- City suspends liquor license for downtown Cape bar; owners say they want to fix problems (3/26/17)7
- Harbor Freight Tools store coming to Cape (3/29/17)9
- Mall aboard: Future requires evolution at West Park Mall (3/24/17)24
- Cape school board rejects proposal to allow parochial-school students to play sports (3/28/17)80
- Ragsdale to replace Farrow as principal at Franklin Elementary (3/29/17)5
- Former Southeast softball coach sues Board of Regents; seeks damages and her job back (3/23/17)15
- 'Construction with finesse' (3/26/17)2
- Chaffee district seeks bond issue for classrooms, property (3/26/17)4
- Suspended Southeast student pleads guilty to firearm charge from fatal Carbondale shooting (3/28/17)1
- Wide array of candidates run for Cape school board (3/27/17)7
Greek inventor takes earthquake threat lying down
PREVEZA, Greece -- A Greek inventor believes he's come up with the ultimate home accessory for places under the constant threat of earthquakes: a bed built to withstand them.
Architect Giorgos Kondodimas' creation is a heavy-framed bed that -- by releasing a latch and pulling the headboard -- turns into a protective cage.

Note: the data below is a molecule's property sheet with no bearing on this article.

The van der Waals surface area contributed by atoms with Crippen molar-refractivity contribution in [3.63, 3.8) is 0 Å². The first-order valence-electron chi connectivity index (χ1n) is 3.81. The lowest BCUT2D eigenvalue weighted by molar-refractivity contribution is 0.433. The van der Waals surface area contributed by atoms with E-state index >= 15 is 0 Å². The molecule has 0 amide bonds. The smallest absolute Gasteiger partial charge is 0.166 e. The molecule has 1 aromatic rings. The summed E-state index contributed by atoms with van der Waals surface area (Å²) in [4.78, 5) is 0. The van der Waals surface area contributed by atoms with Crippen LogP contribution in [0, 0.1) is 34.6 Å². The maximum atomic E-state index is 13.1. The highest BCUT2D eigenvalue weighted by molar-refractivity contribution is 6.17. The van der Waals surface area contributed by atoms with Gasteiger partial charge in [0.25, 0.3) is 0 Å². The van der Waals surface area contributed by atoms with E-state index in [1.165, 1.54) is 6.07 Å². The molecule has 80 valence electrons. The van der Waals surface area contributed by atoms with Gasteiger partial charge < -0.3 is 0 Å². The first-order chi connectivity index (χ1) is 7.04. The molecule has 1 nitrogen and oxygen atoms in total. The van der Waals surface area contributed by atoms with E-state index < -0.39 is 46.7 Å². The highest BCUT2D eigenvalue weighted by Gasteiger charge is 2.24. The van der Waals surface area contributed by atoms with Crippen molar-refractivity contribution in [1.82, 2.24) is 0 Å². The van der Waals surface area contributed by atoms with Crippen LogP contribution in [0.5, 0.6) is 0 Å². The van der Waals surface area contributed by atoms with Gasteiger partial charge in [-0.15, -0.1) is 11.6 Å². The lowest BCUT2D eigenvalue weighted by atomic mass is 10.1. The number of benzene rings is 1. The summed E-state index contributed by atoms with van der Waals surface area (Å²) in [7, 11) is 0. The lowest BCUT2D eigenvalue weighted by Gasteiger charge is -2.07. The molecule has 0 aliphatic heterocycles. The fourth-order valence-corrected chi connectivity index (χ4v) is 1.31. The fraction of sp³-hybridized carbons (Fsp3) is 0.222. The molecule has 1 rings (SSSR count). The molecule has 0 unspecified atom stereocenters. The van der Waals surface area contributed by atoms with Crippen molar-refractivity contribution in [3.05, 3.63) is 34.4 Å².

"This can take anything ... it doesn't break," Kondodimas said as a worker dropped a third, five-ton pile of slate onto the frame near the western Greek city of Preveza, about 180 miles northwest of Athens.
Kondodimas seeks to first market his quake bed in Greece, which is riddled with fearsome fault lines. If successful, he has his sights set on other quake-prone nations such as Italy and Turkey.
In 1999, a magnitude-5.9 quake struck Athens, killing 143 people and forcing thousands out of their damaged homes. A recent public spat between Greek seismologists over their claimed ability to predict earthquakes has added to the nation's jitters.
Kondodimas, 49, has spent five years working on the bed. He said it could help the elderly and people who live in homes built before stricter construction codes were introduced.
"People always talk about the new buildings and ways of making them safer. But what about the old buildings? There doesn't seem to be anything planned for them," Kondodimas said.
The bed is equipped with survival essentials stored inside one of the legs -- cookies, bottled water, a whistle, a bag to hold urine and a dynamo-powered flashlight.
"This has everything you need to survive," he boasts.
He hopes to have a single bed on the Greek market by the end of the year, selling for about $500. He is working on the queen-size mattress version.